What Joan of Arc would have known about #MeToo

A monk who served as the young French martyr's confidante said she had been assaulted in the dungeon

Published March 9, 2019 11:00AM (EST)

Joan of Arc burned at the stake. (Getty/Photos.com)
Joan of Arc burned at the stake. (Getty/Photos.com)

In 1452, the monk Jean Massieu, who was Joan of Arc's confidant in her last week in the dungeon, testified that she told him she had been raped by "an English lord." In 1456, he changed that testimony to "almost raped."

I probably would have, too. It is painful even today to imagine some thug, rich and yes, literally entitled, coming in and attacking a girl in chains.

Though then, as now, it made sense, politically. On the one hand, Joan of Arc the hero on her white horse had beaten the English in battle as a mystical virgin. On the other, Joan of Arc the 19-year-old girl could be reduced and injured and assaulted like any other woman in the town of Rouen that day.

This rape or "almost-rape" took place in the last few days of her life. She was in a state of despair, having faltered at her first sight of the stake and finally, after a year of captivity and five grueling months of trial before a kangaroo court of enemy French churchmen, recanted. She denied her saints. She renounced her deeds. She allowed her captors to shave her head — her signature "men's haircut" — and to replace her fighting trousers with a submissive skirt.

Her trousers, she'd pled all through her trial, were her protection. "You keep me in a dungeon, alone, among brutes," she had cried. But the churchmen had refused to listen. Quoth, instead, like one-note ravens, the laws laid out in the Book of Deuteronomy, from the 7th century B.C., as proof that her pants and hair were an "abomination."  They denied her communion, mass, anything that might have comforted her. And still she held firm, until they took her to the stake.

And then she made a desperate grab at saving her own life. She was promised a church prison instead of the dungeon, with a woman warden. She submitted, in great spiritual agony, and gave up her trousers — which is to say, her persona as Joan of Arc.

But there was no possibility of saving her own life, not with her English enemies and their French-poodle priests intent on her death. Nor, it turned out, could she really give up being Joan of Arc, the greatest hero of her day. As long as she lived, she was still powerful, though the young girl, alone in chains in the dungeon, no longer felt it then. But the English did, and some unnamed English lord must have decided to try the standard remedy against female power. Maybe he even wondered why it hadn't been effected till then.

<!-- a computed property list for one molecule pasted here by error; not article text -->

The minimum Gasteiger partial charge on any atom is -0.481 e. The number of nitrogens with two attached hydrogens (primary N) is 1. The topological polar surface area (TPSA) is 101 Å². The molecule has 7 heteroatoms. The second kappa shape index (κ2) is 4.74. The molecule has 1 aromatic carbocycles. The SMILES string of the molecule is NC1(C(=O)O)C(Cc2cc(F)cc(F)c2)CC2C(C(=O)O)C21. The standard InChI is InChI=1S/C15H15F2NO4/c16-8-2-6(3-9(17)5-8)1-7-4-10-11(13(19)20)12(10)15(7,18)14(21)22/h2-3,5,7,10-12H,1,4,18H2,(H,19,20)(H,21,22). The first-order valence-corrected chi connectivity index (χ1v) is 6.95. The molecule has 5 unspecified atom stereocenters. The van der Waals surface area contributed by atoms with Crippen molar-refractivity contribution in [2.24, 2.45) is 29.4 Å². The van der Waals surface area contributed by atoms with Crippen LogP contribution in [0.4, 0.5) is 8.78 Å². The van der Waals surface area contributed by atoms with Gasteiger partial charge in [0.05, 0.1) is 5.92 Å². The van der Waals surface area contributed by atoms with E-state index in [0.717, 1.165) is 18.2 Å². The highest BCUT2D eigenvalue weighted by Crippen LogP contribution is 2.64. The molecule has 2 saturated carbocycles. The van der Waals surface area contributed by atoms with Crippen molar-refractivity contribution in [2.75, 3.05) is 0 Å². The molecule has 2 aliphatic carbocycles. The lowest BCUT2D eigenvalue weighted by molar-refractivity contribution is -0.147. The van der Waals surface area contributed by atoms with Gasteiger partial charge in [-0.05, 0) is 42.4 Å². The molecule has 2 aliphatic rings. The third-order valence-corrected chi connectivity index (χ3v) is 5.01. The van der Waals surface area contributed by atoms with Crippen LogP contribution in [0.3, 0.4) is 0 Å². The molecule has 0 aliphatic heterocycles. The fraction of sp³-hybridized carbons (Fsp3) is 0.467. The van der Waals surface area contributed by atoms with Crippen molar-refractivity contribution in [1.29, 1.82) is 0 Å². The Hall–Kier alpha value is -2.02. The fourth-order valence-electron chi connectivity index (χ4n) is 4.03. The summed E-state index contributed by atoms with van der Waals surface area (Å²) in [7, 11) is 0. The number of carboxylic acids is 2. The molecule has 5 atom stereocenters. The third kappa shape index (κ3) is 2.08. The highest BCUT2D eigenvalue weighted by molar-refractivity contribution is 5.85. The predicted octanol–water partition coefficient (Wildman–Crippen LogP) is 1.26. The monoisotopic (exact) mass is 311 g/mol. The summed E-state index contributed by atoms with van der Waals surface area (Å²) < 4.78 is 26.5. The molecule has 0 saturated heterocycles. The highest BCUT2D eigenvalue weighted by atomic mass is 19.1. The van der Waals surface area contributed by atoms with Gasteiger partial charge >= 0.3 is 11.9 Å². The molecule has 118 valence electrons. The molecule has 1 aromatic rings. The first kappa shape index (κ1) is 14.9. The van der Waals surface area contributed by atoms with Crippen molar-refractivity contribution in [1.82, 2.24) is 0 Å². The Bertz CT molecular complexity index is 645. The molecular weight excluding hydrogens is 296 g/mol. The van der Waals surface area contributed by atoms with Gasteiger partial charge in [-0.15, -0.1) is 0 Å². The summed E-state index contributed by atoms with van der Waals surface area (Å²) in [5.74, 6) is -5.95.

So did he or didn't he? Massieu, our witness, claimed to have gotten his story directly from her. "Raped," he said first. "Almost raped," he said later. But how could it have been "almost raped," when there was no one there to protect her? Her guards were English brutes who hated her on principle, had to, the way the guards in Auschwitz had to hate their prisoners just to do their jobs. Those English guards in the Rouen dungeon would neither have defied "an English lord" nor helped a girl they saw as their enemy. So how "almost raped"? We can hope, but not conclude.

Either way, though, even if it was just somehow, by some miracle of coincidence, the arrival, say, of some higher lord who could have interrupted the attack, called off the dog, it was "almost," I would still put the hashtag and add a "too." Because she was attacked for the same reason that boys gang-rape girls at fraternity parties on U.S. campuses, and it has nothing to do with sex and everything to do with power. Taking power. Stealing a girl's persona. Her essence. Who she is. Her smile. Her sense of self.

Joan of Arc didn't mention this incident when she reclaimed her own power and went back to the stake. But we are mentioning it today; and she would have been with us. Were she alive now, she would be part of Me Too. She would stand up to the Supreme Court justices and the raping priests. Anyone who tries to use his physical strength or position of power to dominate, humiliate, destroy.

Joan of Arc would have understood and been there. Maybe she is.

By Victoria Shorr

Victoria Shorr is the author of the new nonfiction book "Midnight: Three Women at the Hour of Reckoning," a study of Joan of Arc, Mary Shelley and Jane Austen. Her first novel, "Backlands," was named one of Booklist’s top-ten first novels of 2015.

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